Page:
While in some countries, social entrepreneurship has been growing for years already, it has only recently begun to emerge in china. This explains why there is still little understanding about the current organisational structures, size, origin, scope of work and impact of social enterprises in China. Since around 2004, social entrepreneurship has begun to gain advocates, incubators, impact investors, academic researchers and the media.
In order to fill the current knowledge gap and better understand the social entrepreneurship movement in China, FYSE has conducted an annual survey among social entrepreneurs in China for the past two years.
Findings of the Chinese Social Enterprise Survey
- 95% of the survey respondents started to get involved in social entrepreneurship after 2006. A major driver was the Sichuan earthquake of 2008 which boosted the creation of social enterprises even further.
- The recent interest in social enterprises is also reflected by the youthfulness of the sector. 54% of the surveyed enterprises are under three years old and only 38% are older than five years. The survey also found that the percentage of mature enterprises is on the rise. While social enterprises older than five years constituted 15% in 2011, this number rose to 38% in 2012. Overall, the sector is still limited in scale and economic impact, mainly due to its youthfulness.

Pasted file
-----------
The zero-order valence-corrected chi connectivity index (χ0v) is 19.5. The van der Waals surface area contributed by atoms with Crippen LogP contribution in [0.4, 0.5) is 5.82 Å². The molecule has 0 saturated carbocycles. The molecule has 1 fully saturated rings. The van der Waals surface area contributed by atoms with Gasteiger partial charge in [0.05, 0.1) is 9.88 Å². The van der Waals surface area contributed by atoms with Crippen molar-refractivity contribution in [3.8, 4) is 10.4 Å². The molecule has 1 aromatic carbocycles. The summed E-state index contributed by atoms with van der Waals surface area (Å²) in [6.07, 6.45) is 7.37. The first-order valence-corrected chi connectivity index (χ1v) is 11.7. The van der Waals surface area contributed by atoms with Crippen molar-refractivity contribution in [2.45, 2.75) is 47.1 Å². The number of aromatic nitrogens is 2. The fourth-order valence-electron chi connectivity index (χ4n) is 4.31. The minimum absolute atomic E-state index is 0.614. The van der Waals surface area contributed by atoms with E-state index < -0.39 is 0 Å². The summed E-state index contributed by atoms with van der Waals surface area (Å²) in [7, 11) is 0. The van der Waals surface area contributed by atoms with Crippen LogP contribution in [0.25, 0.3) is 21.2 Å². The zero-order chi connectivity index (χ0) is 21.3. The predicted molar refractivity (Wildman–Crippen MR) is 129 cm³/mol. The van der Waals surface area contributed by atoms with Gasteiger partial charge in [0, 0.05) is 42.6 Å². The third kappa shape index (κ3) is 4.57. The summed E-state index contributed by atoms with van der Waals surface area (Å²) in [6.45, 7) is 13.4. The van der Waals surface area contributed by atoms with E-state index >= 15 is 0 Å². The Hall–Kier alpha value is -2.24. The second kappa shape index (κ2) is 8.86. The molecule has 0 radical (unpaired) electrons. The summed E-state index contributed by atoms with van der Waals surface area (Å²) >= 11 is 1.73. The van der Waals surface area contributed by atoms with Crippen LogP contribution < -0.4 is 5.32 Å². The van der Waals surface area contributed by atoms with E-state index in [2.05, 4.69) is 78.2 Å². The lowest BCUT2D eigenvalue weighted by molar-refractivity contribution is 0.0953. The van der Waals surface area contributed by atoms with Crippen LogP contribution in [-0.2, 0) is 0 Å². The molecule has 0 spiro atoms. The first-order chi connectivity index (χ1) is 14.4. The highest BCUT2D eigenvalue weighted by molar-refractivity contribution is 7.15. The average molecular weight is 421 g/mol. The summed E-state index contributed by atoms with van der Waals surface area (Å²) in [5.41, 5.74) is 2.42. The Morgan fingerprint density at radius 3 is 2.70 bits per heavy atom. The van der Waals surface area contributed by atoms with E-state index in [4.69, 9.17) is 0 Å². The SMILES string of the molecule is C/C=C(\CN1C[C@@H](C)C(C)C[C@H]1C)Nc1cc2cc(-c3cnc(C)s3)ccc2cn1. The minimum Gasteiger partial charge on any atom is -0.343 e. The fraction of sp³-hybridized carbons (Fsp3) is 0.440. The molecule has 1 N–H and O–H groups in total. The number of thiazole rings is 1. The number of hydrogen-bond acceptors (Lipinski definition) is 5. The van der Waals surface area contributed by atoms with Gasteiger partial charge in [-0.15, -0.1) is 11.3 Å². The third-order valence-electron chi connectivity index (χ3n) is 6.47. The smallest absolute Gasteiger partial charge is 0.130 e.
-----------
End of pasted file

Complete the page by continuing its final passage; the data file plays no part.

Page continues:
- 71% of surveyed social enterprises are still very small and generate less than 500,000 Yuan (approx. 75,000 USD) in annual revenues and while they are growing in size over time, even older social enterprises are still quite small in scope. Only two survey respondents stated that their company achieved a turnover above 10 mio. Yuan (approx. 1.5mio USD).
- 63% of surveyed social enterprises operate on a village or city level only and are therefore limited in geographic scope. 13% operate on provincial level, 17% on national level and only 8% on international level.
- Social entrepreneurship in China is very centralised. Beijing and Shanghai have become major hubs, hosting two-thirds of the headquarters of surveyed social enterprises. Just a handful of social enterprises operate out of China’s smaller cities.